He may be the consummate salesman. Cisco Systems president and CEO John Chambers is going door-to-door in Asia, meeting with key business leaders and politicians to spread the word about networking. By his own count, Chambers has made five trips to Asia in the last six months. During those visits he has met with senior decision-makers in the region not only to gauge the needs of his customers, but also to teach them about the value of IT, networks, and the Internet. IDG's Sumner Lemon sat down with Chambers to talk about his most recent trip to AsiaIDG: In your role as a government advisor, how do you walk the line between discussing the applications of technology and politically sensitive aspects of networking technology, such as censorship of the Internet?
Chambers: First, I almost never talk to CEOs or government leaders about detailed technology. They couldn't care less about ATM vs Frame (Relay) vs Gigabit (Ethernet) vs XDSL. What they want to talk about are concepts. Can you, over one communication line to the home, do data, voice, video? What does it mean in terms of the advantages it could bring to people?
Second, what type of applications are really applicable in government that will make the government more effective, able to provide more with the same amount of money, or, actually, more with less, to their citizenry.
In terms of the social issues, we believe, just like in company politics, you should not get involved in country politics. So it's a more factual discussion.
Cisco has sales teams selling equipment to carriers interested in offering services to their customers, which include enterprise customers, and then selling the same equipment to the enterprises as a means of implementing these services themselves. Is there a contradiction here?
There's a little bit of a channel overlap to your point but not a contradiction at all. If you look at what we've done, we've never argued religiously about technology or how customers are going to buy. We basically say, "How are you going to buy?" and we're going to go to market through those areas.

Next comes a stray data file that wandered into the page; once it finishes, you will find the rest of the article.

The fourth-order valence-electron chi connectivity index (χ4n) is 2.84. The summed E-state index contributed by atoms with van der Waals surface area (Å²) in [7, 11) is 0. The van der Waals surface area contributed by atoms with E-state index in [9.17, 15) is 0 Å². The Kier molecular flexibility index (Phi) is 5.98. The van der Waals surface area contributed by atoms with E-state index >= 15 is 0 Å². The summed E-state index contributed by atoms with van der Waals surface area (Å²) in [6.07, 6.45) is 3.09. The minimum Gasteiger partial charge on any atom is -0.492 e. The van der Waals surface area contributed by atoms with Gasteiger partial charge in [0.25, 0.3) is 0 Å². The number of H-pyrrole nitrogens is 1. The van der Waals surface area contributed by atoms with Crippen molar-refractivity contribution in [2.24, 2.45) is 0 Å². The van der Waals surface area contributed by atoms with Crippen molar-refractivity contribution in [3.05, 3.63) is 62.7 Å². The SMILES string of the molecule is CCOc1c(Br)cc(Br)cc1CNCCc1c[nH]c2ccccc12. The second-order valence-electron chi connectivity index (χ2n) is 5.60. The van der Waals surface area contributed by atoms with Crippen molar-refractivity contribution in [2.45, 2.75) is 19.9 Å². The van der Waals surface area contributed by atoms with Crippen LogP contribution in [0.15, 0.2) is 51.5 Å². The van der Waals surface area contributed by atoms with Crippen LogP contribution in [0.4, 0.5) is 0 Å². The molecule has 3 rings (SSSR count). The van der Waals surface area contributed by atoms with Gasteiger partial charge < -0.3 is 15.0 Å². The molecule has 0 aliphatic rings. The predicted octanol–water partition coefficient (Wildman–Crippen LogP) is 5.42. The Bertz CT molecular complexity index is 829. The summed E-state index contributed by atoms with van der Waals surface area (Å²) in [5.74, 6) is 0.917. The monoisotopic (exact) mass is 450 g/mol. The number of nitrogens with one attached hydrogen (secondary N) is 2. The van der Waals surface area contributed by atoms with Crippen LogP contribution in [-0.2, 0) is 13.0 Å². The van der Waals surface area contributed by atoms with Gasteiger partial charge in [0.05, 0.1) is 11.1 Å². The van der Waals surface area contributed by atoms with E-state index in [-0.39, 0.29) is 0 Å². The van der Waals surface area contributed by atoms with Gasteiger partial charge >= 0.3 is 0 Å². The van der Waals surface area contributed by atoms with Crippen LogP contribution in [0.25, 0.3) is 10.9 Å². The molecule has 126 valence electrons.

If you only want a 10 per cent market share, you'd only go (through) one channel but our product market share is normally between the 40 to 70 per cent range. If you're going to be in that range you better go through the channels based upon how customers want to buy. Having said that, small and medium business will never buy directly from us or directly from the channels that touch them and the consumer won't either. Service providers are a huge vehicle to be able to reach those various markets.
You can use the US as an example. There were a lot of religious wars about whether the enterprise customers would outsource everything to service providers or whether the enterprise would do everything and service providers not add anything. In fact, it will be a combination, they'll do part service provider networks, part their own, part the Internet, in terms of the implementation. We just position ourselves for how customers make decisions and every move we make we follow what the customer is after.
In terms of evaluating Cisco against its competitors, what do you think is your biggest weakness?